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Apple refutes antitrust allegations of App Store monopoly

Apple this week hit back at the assertion that it is violating antitrust laws by only allowing iPhone users to download apps via its App Store.

As reported by Bloomberg, Apple lawyers argued that the firm does not set the prices for apps or in-app purchases, while charging a 30 per cent fee for using its app platform does not violate antitrust laws, the lawyers said.

Opponents, however, argued that since iPhone users only have one option when it comes to purchasing apps for the smartphone, "then Apple is a monopolist."

California district Judge Yvonne Gonzalez Rogers has not yet issued a ruling on the topic, Bloomberg said.

The case dates back to 2011, when four iPhone owners filed an antitrust class-action suit that accused Apple of being monopolistic with its iPhone model. The suit took issue with the exclusive contract Apple initially had with AT&T for the iPhone, the $99 annual fee it charged developers for access to its SDK, and the inability to download apps from anywhere other than the App Store.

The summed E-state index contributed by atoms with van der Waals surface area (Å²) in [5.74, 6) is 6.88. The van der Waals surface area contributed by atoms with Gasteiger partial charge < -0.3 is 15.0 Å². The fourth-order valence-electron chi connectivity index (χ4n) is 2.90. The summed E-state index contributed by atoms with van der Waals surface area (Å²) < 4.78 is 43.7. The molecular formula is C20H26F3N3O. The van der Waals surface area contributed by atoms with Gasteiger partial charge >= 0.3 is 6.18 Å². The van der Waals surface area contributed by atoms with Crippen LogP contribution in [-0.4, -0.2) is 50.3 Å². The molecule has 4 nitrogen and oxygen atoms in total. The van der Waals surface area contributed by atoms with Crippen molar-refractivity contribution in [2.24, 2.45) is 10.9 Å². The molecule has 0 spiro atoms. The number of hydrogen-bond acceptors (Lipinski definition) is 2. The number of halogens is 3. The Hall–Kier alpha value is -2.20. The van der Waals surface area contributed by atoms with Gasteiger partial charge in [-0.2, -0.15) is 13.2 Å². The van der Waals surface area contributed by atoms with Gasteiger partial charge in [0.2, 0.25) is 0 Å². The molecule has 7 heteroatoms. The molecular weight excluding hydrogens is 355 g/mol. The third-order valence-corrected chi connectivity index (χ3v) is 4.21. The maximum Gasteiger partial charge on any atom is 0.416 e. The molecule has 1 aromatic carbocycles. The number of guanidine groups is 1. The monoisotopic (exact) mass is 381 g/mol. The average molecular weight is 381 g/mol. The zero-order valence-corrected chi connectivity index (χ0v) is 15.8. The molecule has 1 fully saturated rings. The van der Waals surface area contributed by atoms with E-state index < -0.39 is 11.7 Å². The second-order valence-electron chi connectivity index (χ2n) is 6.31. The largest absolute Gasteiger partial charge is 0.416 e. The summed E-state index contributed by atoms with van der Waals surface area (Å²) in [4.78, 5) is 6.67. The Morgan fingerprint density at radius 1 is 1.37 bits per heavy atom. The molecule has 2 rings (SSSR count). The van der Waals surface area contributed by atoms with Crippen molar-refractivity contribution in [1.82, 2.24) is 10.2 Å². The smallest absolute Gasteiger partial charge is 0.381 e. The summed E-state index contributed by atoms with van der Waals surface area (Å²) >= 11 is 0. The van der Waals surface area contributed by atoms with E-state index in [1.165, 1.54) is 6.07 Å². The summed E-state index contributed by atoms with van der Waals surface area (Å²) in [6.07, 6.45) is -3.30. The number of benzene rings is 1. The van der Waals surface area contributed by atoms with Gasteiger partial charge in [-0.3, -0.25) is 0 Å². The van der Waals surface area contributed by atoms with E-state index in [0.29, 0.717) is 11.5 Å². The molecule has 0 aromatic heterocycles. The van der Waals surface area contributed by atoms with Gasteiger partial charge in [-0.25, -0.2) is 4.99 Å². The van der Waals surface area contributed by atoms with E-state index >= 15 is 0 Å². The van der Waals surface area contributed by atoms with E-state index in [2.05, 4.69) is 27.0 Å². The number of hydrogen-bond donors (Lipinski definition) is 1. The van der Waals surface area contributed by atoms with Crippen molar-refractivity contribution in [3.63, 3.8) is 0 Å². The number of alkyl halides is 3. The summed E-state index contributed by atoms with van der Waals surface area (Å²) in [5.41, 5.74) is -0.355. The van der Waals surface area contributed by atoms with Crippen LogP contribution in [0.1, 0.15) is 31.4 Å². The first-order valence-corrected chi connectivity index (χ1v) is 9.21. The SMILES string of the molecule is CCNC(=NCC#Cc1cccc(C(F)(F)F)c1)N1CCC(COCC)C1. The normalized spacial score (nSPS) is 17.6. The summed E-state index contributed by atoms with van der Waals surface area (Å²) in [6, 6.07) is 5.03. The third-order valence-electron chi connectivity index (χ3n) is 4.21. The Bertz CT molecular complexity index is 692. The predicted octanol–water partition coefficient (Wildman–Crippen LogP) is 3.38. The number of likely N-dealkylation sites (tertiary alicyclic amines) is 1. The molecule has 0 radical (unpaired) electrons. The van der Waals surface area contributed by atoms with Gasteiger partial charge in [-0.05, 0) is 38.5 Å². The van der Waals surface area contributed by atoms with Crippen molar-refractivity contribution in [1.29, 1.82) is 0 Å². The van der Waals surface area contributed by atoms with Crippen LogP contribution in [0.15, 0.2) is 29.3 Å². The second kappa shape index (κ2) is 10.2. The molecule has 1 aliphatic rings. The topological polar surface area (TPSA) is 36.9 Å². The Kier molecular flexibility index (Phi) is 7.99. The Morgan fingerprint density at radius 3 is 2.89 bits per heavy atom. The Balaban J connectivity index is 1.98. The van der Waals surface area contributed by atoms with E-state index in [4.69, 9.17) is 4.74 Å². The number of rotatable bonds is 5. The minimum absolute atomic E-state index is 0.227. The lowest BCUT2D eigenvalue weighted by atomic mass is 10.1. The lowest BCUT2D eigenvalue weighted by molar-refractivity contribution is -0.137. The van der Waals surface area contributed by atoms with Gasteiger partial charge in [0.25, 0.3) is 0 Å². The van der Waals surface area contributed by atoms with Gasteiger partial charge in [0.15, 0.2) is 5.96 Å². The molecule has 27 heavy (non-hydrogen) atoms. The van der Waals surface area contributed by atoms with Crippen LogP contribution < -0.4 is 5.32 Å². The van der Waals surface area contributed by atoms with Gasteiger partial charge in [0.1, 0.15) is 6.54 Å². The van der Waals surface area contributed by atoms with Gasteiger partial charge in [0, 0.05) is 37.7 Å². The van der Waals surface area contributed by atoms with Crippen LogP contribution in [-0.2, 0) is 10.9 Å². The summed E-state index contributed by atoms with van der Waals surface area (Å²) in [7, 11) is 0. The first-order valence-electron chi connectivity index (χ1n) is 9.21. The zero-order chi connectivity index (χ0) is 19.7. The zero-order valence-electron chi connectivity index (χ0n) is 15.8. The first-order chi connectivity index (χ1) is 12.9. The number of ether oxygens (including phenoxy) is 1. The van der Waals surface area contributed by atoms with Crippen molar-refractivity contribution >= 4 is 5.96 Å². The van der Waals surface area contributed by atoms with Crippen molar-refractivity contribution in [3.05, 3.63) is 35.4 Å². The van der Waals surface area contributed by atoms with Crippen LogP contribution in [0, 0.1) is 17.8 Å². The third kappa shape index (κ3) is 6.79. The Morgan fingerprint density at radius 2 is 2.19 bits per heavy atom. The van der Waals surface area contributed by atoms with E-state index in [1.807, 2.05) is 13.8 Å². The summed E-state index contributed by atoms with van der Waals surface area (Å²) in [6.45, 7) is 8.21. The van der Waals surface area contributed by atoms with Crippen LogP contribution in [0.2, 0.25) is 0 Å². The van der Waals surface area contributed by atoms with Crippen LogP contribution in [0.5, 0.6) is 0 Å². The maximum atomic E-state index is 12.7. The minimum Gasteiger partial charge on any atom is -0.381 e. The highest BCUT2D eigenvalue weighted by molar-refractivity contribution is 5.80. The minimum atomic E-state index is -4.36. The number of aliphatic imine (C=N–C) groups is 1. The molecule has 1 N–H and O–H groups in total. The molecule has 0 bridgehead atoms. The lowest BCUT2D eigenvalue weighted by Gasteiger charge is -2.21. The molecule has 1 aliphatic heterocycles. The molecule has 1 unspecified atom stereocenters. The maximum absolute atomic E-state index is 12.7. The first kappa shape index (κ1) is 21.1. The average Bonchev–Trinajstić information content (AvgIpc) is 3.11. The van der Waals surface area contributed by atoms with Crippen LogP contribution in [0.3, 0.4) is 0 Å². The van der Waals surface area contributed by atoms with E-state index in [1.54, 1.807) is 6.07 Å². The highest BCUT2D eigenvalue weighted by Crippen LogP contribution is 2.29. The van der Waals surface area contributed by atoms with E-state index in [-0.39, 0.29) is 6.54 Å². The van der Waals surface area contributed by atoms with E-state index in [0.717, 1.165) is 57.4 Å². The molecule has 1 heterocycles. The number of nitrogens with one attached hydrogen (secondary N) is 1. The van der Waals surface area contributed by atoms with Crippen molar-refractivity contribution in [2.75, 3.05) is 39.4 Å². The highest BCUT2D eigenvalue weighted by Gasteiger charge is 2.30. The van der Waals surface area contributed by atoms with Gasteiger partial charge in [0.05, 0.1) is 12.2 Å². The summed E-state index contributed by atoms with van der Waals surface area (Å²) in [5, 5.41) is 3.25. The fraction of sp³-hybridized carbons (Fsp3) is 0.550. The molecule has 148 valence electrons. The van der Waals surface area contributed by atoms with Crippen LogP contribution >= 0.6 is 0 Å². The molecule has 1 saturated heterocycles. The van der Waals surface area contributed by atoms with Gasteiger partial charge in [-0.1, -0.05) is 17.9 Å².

"Apple has unlawfully stifled competition, reduced output and consumer choice, and artifically increased prices in the aftermarkets for iPhone voice and data services and for iPhone software applications," according to the initial complaint.

The suit asked the court to stop Apple from selling iPhones that cannot download third-party apps, among other things. The suit also touches on mobile phone unlocking, which has become a hot topic in recent months, as the US Copyright Office recently made it illegal without carrier permission.

Apple tried unsuccessfully to have the case dismissed last year.